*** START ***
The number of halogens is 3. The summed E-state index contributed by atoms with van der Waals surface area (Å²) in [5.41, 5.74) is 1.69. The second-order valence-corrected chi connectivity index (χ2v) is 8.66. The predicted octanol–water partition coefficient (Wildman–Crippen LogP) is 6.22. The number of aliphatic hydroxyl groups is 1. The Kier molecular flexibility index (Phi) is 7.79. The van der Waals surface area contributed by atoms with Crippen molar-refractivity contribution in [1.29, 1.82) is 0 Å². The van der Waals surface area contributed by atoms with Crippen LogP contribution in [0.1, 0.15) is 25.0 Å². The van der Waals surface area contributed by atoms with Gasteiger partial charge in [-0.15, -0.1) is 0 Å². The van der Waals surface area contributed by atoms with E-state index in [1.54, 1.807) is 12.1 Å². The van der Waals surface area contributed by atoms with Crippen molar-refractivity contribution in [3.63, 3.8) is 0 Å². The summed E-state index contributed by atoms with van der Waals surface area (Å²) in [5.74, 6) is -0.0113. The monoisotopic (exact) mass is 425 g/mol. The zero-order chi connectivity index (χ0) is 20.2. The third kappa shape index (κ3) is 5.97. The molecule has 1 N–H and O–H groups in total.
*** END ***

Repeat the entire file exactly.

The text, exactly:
The number of halogens is 3. The summed E-state index contributed by atoms with van der Waals surface area (Å²) in [5.41, 5.74) is 1.69. The second-order valence-corrected chi connectivity index (χ2v) is 8.66. The predicted octanol–water partition coefficient (Wildman–Crippen LogP) is 6.22. The number of aliphatic hydroxyl groups is 1. The Kier molecular flexibility index (Phi) is 7.79. The van der Waals surface area contributed by atoms with Crippen molar-refractivity contribution in [1.29, 1.82) is 0 Å². The van der Waals surface area contributed by atoms with Crippen LogP contribution in [0.1, 0.15) is 25.0 Å². The van der Waals surface area contributed by atoms with Gasteiger partial charge in [-0.15, -0.1) is 0 Å². The van der Waals surface area contributed by atoms with E-state index in [1.54, 1.807) is 12.1 Å². The van der Waals surface area contributed by atoms with Crippen molar-refractivity contribution in [3.63, 3.8) is 0 Å². The summed E-state index contributed by atoms with van der Waals surface area (Å²) in [5.74, 6) is -0.0113. The monoisotopic (exact) mass is 425 g/mol. The zero-order chi connectivity index (χ0) is 20.2. The third kappa shape index (κ3) is 5.97. The molecule has 1 N–H and O–H groups in total.